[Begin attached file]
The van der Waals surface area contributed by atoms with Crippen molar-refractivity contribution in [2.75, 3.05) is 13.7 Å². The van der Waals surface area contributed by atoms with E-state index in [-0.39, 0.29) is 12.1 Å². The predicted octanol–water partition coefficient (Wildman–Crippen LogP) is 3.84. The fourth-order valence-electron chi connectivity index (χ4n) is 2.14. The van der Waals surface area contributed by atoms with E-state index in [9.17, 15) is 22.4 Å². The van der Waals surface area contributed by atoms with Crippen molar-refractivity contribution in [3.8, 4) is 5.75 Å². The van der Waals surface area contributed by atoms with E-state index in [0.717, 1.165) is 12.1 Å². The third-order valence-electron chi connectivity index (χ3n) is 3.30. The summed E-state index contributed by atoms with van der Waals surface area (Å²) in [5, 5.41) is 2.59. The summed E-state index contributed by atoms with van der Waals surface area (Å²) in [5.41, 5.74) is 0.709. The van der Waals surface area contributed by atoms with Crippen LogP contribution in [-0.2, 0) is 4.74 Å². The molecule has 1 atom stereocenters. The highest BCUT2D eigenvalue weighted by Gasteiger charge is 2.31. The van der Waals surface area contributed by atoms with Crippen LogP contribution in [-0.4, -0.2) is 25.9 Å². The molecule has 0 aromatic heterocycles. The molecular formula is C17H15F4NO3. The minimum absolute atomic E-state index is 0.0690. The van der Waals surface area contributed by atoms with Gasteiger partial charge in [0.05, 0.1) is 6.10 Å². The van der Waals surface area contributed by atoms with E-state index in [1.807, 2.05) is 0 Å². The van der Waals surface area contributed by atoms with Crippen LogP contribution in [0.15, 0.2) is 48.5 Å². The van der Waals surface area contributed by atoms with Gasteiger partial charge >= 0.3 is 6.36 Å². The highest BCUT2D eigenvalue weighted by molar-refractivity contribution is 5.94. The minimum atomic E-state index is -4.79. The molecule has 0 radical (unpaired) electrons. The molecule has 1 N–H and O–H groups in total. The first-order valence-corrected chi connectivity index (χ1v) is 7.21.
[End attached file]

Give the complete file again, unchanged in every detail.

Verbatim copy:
The van der Waals surface area contributed by atoms with Crippen molar-refractivity contribution in [2.75, 3.05) is 13.7 Å². The van der Waals surface area contributed by atoms with E-state index in [-0.39, 0.29) is 12.1 Å². The predicted octanol–water partition coefficient (Wildman–Crippen LogP) is 3.84. The fourth-order valence-electron chi connectivity index (χ4n) is 2.14. The van der Waals surface area contributed by atoms with E-state index in [9.17, 15) is 22.4 Å². The van der Waals surface area contributed by atoms with Crippen molar-refractivity contribution in [3.8, 4) is 5.75 Å². The van der Waals surface area contributed by atoms with E-state index in [0.717, 1.165) is 12.1 Å². The third-order valence-electron chi connectivity index (χ3n) is 3.30. The summed E-state index contributed by atoms with van der Waals surface area (Å²) in [5, 5.41) is 2.59. The summed E-state index contributed by atoms with van der Waals surface area (Å²) in [5.41, 5.74) is 0.709. The van der Waals surface area contributed by atoms with Crippen LogP contribution in [-0.2, 0) is 4.74 Å². The molecule has 1 atom stereocenters. The highest BCUT2D eigenvalue weighted by Gasteiger charge is 2.31. The van der Waals surface area contributed by atoms with Crippen LogP contribution in [-0.4, -0.2) is 25.9 Å². The molecule has 0 aromatic heterocycles. The molecular formula is C17H15F4NO3. The minimum absolute atomic E-state index is 0.0690. The van der Waals surface area contributed by atoms with Gasteiger partial charge in [0.05, 0.1) is 6.10 Å². The van der Waals surface area contributed by atoms with E-state index in [1.807, 2.05) is 0 Å². The van der Waals surface area contributed by atoms with Crippen LogP contribution in [0.15, 0.2) is 48.5 Å². The van der Waals surface area contributed by atoms with Gasteiger partial charge >= 0.3 is 6.36 Å². The highest BCUT2D eigenvalue weighted by molar-refractivity contribution is 5.94. The minimum atomic E-state index is -4.79. The molecule has 0 radical (unpaired) electrons. The molecule has 1 N–H and O–H groups in total. The first-order valence-corrected chi connectivity index (χ1v) is 7.21.